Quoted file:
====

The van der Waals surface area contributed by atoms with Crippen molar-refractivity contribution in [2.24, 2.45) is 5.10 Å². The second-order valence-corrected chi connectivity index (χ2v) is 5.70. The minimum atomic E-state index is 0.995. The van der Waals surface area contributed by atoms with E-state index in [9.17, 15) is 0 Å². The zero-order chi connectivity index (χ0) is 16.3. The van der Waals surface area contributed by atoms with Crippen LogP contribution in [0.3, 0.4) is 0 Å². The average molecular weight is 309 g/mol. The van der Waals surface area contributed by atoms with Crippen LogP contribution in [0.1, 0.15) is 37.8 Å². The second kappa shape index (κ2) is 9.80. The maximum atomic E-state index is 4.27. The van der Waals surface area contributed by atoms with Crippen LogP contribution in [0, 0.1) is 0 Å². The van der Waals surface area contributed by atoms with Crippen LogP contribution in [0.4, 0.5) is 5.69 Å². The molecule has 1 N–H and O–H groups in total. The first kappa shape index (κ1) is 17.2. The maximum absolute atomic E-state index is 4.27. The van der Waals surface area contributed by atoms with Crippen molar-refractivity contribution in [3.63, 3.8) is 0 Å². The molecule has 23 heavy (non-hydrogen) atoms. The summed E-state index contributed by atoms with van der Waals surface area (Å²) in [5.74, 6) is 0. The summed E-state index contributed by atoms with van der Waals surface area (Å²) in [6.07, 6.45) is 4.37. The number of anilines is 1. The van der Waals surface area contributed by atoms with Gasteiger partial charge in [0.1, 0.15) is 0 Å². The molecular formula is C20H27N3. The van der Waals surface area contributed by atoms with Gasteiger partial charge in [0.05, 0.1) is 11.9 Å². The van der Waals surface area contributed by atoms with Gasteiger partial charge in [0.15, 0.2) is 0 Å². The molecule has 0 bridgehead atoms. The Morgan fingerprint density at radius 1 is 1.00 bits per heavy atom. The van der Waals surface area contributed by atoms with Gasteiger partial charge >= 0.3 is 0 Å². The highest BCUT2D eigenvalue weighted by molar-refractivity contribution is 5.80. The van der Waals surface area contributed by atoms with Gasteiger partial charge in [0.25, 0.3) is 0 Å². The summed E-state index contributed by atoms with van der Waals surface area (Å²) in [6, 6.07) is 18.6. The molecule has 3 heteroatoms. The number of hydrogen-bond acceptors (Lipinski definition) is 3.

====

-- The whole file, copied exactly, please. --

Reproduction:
The van der Waals surface area contributed by atoms with Crippen molar-refractivity contribution in [2.24, 2.45) is 5.10 Å². The second-order valence-corrected chi connectivity index (χ2v) is 5.70. The minimum atomic E-state index is 0.995. The van der Waals surface area contributed by atoms with E-state index in [9.17, 15) is 0 Å². The zero-order chi connectivity index (χ0) is 16.3. The van der Waals surface area contributed by atoms with Crippen LogP contribution in [0.3, 0.4) is 0 Å². The average molecular weight is 309 g/mol. The van der Waals surface area contributed by atoms with Crippen LogP contribution in [0.1, 0.15) is 37.8 Å². The second kappa shape index (κ2) is 9.80. The maximum atomic E-state index is 4.27. The van der Waals surface area contributed by atoms with Crippen LogP contribution in [0, 0.1) is 0 Å². The van der Waals surface area contributed by atoms with Crippen LogP contribution in [0.4, 0.5) is 5.69 Å². The molecule has 1 N–H and O–H groups in total. The first kappa shape index (κ1) is 17.2. The maximum absolute atomic E-state index is 4.27. The van der Waals surface area contributed by atoms with Crippen molar-refractivity contribution in [3.63, 3.8) is 0 Å². The molecule has 23 heavy (non-hydrogen) atoms. The summed E-state index contributed by atoms with van der Waals surface area (Å²) in [5.74, 6) is 0. The summed E-state index contributed by atoms with van der Waals surface area (Å²) in [6.07, 6.45) is 4.37. The number of anilines is 1. The van der Waals surface area contributed by atoms with Gasteiger partial charge in [0.1, 0.15) is 0 Å². The molecular formula is C20H27N3. The van der Waals surface area contributed by atoms with Gasteiger partial charge in [0.05, 0.1) is 11.9 Å². The van der Waals surface area contributed by atoms with Gasteiger partial charge in [0.15, 0.2) is 0 Å². The molecule has 0 bridgehead atoms. The Morgan fingerprint density at radius 1 is 1.00 bits per heavy atom. The van der Waals surface area contributed by atoms with Gasteiger partial charge >= 0.3 is 0 Å². The highest BCUT2D eigenvalue weighted by molar-refractivity contribution is 5.80. The van der Waals surface area contributed by atoms with Gasteiger partial charge in [0.25, 0.3) is 0 Å². The summed E-state index contributed by atoms with van der Waals surface area (Å²) in [6, 6.07) is 18.6. The molecule has 3 heteroatoms. The number of hydrogen-bond acceptors (Lipinski definition) is 3.